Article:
Laura Seitz, File, Deseret News
SALT LAKE CITY — U.S. Senate candidate Dan Liljenquist renewed his call this week for televised debates with Sen. Orrin Hatch before next month's Republican primary election. But the longtime senator refuses to debate on television and maintains that the single scheduled radio debate is sufficient.
KSL and the Deseret News this month offered the candidates an hour-long prime time debate in early June, an invitation Liljenquist quickly accepted. Hatch did not respond.
Two days later, the Hatch campaign agreed to a debate on KSL Radio's "Doug Wright Show" to be conducted a week or so before the June 26 primary. Hatch campaign manager Dave Hansen said it would be the only debate the senator would do before the election. A date has yet to be scheduled.
This week, KSL-TV proposed to the Hatch campaign that the radio debate be videotaped and rebroadcast on television, and offered to conduct and air a debate from Washington, D.C., to accommodate the senator's schedule.
"They declined to do any televised debate," said Tanya Vea, KSL executive vice president for news and cross platform development.
Vea said she's disappointed there won't be a TV debate because voters deserve to see candidates as much as possible. The radio debate, however, will be open to reporters and television cameras from all media outlets, she said.
Meantime, the Liljenquist camp continues to bang the drum for eight debates before the election.
“Sen. Hatch needs to come out of hiding and give Utahns the respect they deserve by agreeing to televised debates,” Liljenquist said.
University of Utah political science professor Tim Chambless said he brought a group of students to meet with Hatch in Washington earlier this month. Some of them raised the debate question. Hatch told them he and Liljenquist debated twice and had a dozen joint appearances before the state GOP convention.
"He thought that was enough. At this point, he was going to be concerned with doing his job, not with a televised debate with a member his own party," Chambless said. "He was soft-spoken about it but also very adamant."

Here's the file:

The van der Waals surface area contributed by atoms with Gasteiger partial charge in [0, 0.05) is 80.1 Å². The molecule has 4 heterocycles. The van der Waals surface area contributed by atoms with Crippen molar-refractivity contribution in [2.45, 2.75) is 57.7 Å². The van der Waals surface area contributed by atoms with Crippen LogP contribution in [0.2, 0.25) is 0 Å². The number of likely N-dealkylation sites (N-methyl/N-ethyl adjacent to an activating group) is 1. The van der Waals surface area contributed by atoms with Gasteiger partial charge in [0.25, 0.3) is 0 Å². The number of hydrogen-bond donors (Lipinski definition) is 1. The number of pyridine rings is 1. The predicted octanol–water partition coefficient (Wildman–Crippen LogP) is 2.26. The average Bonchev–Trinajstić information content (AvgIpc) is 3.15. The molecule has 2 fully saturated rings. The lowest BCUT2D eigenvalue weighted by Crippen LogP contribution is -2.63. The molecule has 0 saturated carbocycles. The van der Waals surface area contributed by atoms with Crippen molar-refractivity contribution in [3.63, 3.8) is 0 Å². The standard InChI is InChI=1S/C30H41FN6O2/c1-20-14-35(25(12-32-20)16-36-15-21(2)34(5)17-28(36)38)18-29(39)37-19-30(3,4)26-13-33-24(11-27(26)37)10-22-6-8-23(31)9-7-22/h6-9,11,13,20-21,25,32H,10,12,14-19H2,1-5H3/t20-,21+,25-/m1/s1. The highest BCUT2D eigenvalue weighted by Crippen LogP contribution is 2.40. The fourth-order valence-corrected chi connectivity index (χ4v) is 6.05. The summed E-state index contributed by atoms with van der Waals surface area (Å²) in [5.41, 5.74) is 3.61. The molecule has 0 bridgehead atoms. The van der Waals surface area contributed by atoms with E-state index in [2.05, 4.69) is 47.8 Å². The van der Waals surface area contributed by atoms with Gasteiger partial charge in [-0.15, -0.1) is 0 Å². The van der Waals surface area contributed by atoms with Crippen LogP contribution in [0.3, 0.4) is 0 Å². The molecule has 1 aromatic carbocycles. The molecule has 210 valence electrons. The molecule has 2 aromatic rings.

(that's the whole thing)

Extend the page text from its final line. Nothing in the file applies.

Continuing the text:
Hatch's resistance to appearing on television next to Liljenquist has been a hot topic on Twitter and in the political blogosphere. Both Salt Lake daily newspapers have called for televised debates.
Political observers posed several reasons for Hatch's unwillingness to debate on TV.
It's common political strategy for an incumbent with an ample campaign war chest to avoid debating a lesser-known, lesser-funded challenger at all.
"Hatch can get his message out a hundred ways," said Kirk Jowers, head of the University of Utah Hinckley Institute of Politics. "Liljenquist will take all the free media he can get. That's what debates can be seen as in some ways."
Hatch has the advantage with name recognition, money and he almost won the nomination in convention, Chambless said. "I can see why he doesn't want to give his opponent any advantage," he said.
Still, Chambless said he would like to see a debate.
Age also might also play a factor. Hatch is 78; Liljenquist 37.
"Sometimes youth comes across better on TV," said Jowers, noting the 1960 Nixon-Kennedy debates. While Nixon came across better on radio, Kennedy appeared the winner to television viewers.
Hansen said Hatch has no apprehension about debating on TV. But he said the campaign likes the informal format on Wright's radio show. "We're comfortable with that," Hansen said.
In 2006, Hatch debated Democratic challenger Pete Ashdown on television several times, including a joint appearance on KSL's "Conversation with the Candidates."
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